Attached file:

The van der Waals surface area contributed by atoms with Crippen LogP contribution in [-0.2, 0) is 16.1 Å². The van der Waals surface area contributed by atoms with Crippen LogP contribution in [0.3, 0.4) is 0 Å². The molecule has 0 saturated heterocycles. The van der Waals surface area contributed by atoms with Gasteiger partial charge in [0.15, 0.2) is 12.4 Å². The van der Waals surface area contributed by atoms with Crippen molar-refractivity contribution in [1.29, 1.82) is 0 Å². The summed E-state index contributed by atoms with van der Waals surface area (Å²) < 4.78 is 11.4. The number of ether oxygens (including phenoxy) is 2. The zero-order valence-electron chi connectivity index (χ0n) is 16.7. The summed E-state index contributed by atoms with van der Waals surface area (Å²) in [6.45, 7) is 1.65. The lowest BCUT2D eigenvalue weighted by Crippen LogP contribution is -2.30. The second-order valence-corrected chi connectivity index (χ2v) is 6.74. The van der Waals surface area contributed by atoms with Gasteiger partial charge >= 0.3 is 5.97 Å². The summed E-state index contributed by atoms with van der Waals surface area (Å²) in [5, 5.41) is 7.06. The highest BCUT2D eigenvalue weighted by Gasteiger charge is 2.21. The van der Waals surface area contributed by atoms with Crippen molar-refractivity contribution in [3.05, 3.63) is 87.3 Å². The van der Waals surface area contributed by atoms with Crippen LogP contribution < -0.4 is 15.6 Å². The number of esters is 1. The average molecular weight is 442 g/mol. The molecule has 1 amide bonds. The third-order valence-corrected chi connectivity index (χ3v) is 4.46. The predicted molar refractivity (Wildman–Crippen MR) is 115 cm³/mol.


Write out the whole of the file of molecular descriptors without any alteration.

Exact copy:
The van der Waals surface area contributed by atoms with Crippen LogP contribution in [-0.2, 0) is 16.1 Å². The van der Waals surface area contributed by atoms with Crippen LogP contribution in [0.3, 0.4) is 0 Å². The molecule has 0 saturated heterocycles. The van der Waals surface area contributed by atoms with Gasteiger partial charge in [0.15, 0.2) is 12.4 Å². The van der Waals surface area contributed by atoms with Crippen molar-refractivity contribution in [1.29, 1.82) is 0 Å². The summed E-state index contributed by atoms with van der Waals surface area (Å²) < 4.78 is 11.4. The number of ether oxygens (including phenoxy) is 2. The zero-order valence-electron chi connectivity index (χ0n) is 16.7. The summed E-state index contributed by atoms with van der Waals surface area (Å²) in [6.45, 7) is 1.65. The lowest BCUT2D eigenvalue weighted by Crippen LogP contribution is -2.30. The second-order valence-corrected chi connectivity index (χ2v) is 6.74. The van der Waals surface area contributed by atoms with Gasteiger partial charge >= 0.3 is 5.97 Å². The summed E-state index contributed by atoms with van der Waals surface area (Å²) in [5, 5.41) is 7.06. The highest BCUT2D eigenvalue weighted by Gasteiger charge is 2.21. The van der Waals surface area contributed by atoms with Crippen molar-refractivity contribution in [3.05, 3.63) is 87.3 Å². The van der Waals surface area contributed by atoms with Crippen LogP contribution < -0.4 is 15.6 Å². The number of esters is 1. The average molecular weight is 442 g/mol. The molecule has 1 amide bonds. The third-order valence-corrected chi connectivity index (χ3v) is 4.46. The predicted molar refractivity (Wildman–Crippen MR) is 115 cm³/mol.